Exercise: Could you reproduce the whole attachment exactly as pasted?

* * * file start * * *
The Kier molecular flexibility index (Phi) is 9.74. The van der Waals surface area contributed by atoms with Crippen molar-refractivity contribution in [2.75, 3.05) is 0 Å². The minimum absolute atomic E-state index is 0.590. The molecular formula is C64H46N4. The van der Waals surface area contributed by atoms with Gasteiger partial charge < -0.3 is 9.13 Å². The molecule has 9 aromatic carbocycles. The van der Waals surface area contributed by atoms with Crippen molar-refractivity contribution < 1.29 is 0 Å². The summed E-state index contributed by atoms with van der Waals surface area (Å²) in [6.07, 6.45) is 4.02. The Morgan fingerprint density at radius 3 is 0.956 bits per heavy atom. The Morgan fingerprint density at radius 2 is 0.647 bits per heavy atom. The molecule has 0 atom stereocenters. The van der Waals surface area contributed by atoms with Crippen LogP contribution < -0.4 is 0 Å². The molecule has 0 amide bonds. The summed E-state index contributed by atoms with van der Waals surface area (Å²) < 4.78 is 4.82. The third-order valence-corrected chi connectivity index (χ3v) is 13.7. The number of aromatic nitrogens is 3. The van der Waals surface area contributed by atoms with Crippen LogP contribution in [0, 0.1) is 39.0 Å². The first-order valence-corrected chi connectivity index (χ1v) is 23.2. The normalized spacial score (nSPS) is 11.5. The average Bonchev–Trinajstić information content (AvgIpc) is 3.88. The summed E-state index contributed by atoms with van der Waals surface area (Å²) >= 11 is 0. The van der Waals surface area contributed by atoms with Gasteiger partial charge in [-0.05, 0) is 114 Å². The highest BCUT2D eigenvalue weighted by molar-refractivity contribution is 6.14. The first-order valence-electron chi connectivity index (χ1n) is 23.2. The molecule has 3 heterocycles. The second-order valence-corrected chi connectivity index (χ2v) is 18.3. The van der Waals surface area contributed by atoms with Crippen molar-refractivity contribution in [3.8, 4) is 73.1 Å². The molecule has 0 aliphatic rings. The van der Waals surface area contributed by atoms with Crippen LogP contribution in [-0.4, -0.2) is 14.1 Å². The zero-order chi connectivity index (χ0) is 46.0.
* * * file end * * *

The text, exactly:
The Kier molecular flexibility index (Phi) is 9.74. The van der Waals surface area contributed by atoms with Crippen molar-refractivity contribution in [2.75, 3.05) is 0 Å². The minimum absolute atomic E-state index is 0.590. The molecular formula is C64H46N4. The van der Waals surface area contributed by atoms with Gasteiger partial charge < -0.3 is 9.13 Å². The molecule has 9 aromatic carbocycles. The van der Waals surface area contributed by atoms with Crippen molar-refractivity contribution < 1.29 is 0 Å². The summed E-state index contributed by atoms with van der Waals surface area (Å²) in [6.07, 6.45) is 4.02. The Morgan fingerprint density at radius 3 is 0.956 bits per heavy atom. The Morgan fingerprint density at radius 2 is 0.647 bits per heavy atom. The molecule has 0 atom stereocenters. The van der Waals surface area contributed by atoms with Crippen LogP contribution < -0.4 is 0 Å². The molecule has 0 amide bonds. The summed E-state index contributed by atoms with van der Waals surface area (Å²) < 4.78 is 4.82. The third-order valence-corrected chi connectivity index (χ3v) is 13.7. The number of aromatic nitrogens is 3. The van der Waals surface area contributed by atoms with Crippen LogP contribution in [0, 0.1) is 39.0 Å². The first-order valence-corrected chi connectivity index (χ1v) is 23.2. The normalized spacial score (nSPS) is 11.5. The average Bonchev–Trinajstić information content (AvgIpc) is 3.88. The summed E-state index contributed by atoms with van der Waals surface area (Å²) >= 11 is 0. The van der Waals surface area contributed by atoms with Gasteiger partial charge in [-0.05, 0) is 114 Å². The highest BCUT2D eigenvalue weighted by molar-refractivity contribution is 6.14. The first-order valence-electron chi connectivity index (χ1n) is 23.2. The molecule has 3 heterocycles. The second-order valence-corrected chi connectivity index (χ2v) is 18.3. The van der Waals surface area contributed by atoms with Crippen molar-refractivity contribution in [3.8, 4) is 73.1 Å². The molecule has 0 aliphatic rings. The van der Waals surface area contributed by atoms with Crippen LogP contribution in [-0.4, -0.2) is 14.1 Å². The zero-order chi connectivity index (χ0) is 46.0.